If You Don’t Want To Eat A Turkey, How About Getting One As A Pet?

Is there tofurkey destined for your dinner plate this Thanksgiving or are you looking forward to chowing down on the traditional bird? If you’re going the veggie-based route, maybe you’d be so inclined as to keep a turkey as a pet. While we’ll be eating 46 million of the birds across the country, a few hundred are making their way through the holiday as pets.

It’s like a dog, but just, well, more bird-like and too messy to hang out indoors. They probably won’t play fetch, either, explains the Associated Press.

“I believe they make amazing companions, but they are different than cats or dogs,” said the national shelter director for the Farm Sanctuary. Unlike traditional four legged furry pets, turkeys get too hot to hang inside and you wouldn’t want to clean up that mess, either.

Owning a turkey as a pet can be done, but it means taking on a lot more responsibility than a dog or a cat. The National Turkey Federation knows its fowl facts and doesn’t want you approaching this new petship lightly.

“If people are adopting domesticated turkeys, they should be aware that it’s not a simple endeavor and would take a considerable amount of work,” said a NTF spokeswoman. “Turkeys as pets is a complicated question.”

Because some turkeys can be aggressive and get up to as much as 60 pounds, they need plenty of room to run and can’t be snuggled up to like cats or dogs. But those difference make turkeys the ideal pet for some people, including a woman who will welcome four pet turkeys just before Thanksgiving.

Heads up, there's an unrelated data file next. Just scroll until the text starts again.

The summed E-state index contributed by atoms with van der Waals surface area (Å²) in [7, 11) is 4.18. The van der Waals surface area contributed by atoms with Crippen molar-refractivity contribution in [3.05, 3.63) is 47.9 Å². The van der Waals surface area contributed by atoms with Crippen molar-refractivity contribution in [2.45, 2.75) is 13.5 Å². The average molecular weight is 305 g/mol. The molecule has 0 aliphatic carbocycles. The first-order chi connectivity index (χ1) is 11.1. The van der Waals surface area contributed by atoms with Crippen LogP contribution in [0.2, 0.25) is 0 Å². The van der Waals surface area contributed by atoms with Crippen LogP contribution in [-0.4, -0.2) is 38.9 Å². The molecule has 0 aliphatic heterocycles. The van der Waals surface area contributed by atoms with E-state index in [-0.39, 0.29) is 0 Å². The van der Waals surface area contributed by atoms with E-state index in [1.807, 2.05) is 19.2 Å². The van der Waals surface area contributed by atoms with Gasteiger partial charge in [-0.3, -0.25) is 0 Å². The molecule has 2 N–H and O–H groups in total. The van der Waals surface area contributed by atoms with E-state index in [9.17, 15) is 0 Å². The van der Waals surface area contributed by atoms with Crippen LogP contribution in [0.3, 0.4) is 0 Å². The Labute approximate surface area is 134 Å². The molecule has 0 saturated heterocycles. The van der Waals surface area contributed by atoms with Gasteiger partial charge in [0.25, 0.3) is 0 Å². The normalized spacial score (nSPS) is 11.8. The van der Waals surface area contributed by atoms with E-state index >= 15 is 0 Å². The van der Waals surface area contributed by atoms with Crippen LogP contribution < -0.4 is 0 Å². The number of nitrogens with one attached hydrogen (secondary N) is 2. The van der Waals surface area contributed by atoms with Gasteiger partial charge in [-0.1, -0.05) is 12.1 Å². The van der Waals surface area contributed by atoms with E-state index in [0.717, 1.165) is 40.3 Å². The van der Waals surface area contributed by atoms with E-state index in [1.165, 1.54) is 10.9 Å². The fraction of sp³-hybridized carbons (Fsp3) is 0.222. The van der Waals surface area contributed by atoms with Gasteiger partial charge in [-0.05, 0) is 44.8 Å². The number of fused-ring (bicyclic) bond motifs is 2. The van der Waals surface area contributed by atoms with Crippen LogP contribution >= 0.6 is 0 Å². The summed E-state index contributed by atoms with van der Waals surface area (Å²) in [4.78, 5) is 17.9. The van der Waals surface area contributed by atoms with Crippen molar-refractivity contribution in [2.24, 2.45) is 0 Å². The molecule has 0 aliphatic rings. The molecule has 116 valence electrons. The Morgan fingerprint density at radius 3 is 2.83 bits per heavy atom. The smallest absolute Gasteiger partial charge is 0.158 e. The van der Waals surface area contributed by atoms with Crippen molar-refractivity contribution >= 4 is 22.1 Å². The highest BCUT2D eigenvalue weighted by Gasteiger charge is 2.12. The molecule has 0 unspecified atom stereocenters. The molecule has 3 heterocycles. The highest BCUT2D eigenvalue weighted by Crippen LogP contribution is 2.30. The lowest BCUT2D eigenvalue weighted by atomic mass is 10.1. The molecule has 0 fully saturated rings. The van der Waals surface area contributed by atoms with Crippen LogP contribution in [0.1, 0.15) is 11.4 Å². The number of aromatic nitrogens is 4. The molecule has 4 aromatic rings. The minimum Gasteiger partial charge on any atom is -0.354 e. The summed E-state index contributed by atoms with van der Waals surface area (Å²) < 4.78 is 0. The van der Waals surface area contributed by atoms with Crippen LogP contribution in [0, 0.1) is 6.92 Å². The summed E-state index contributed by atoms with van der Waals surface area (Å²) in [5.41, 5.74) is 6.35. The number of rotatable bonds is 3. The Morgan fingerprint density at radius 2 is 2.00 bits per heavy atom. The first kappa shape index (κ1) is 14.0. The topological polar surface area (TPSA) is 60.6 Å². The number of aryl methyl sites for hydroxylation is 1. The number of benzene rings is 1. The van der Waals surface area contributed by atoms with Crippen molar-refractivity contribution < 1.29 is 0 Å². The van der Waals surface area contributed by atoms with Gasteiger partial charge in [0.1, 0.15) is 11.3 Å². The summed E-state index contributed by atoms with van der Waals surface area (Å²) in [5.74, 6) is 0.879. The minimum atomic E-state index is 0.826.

“Dogs are needy to me. They need affection, attention, security, they always need you to do something for them. With the turkeys, I don’t feel guilty because I didn’t take them to the park and throw the Frisbee,” she explained to the Associated Press.

Other owners claim that turkeys are very smart and do share personality characteristics like loyalty, the capacity for unconditional love and a whole lotta smarts.

“I was always told that turkeys were the dumbest of farm animals. But that’s not true. They know us and protect us. If a stranger comes, the turkey is right in his face and clucking and raising its feathers. They make great noises,” another owner said.

The Farm Sanctuary is located in California and New York, and manages to place around 50 turkeys a year in homes. Those birds are usually rescued from factory farms or have fallen off farm trucks and need extra care.

And you probably shouldn’t let your pet turkey know what you’re having for Thanksgiving if it’s anything that used to have wings.

Turkeys: Some people eat them, some feed them [Associated Press]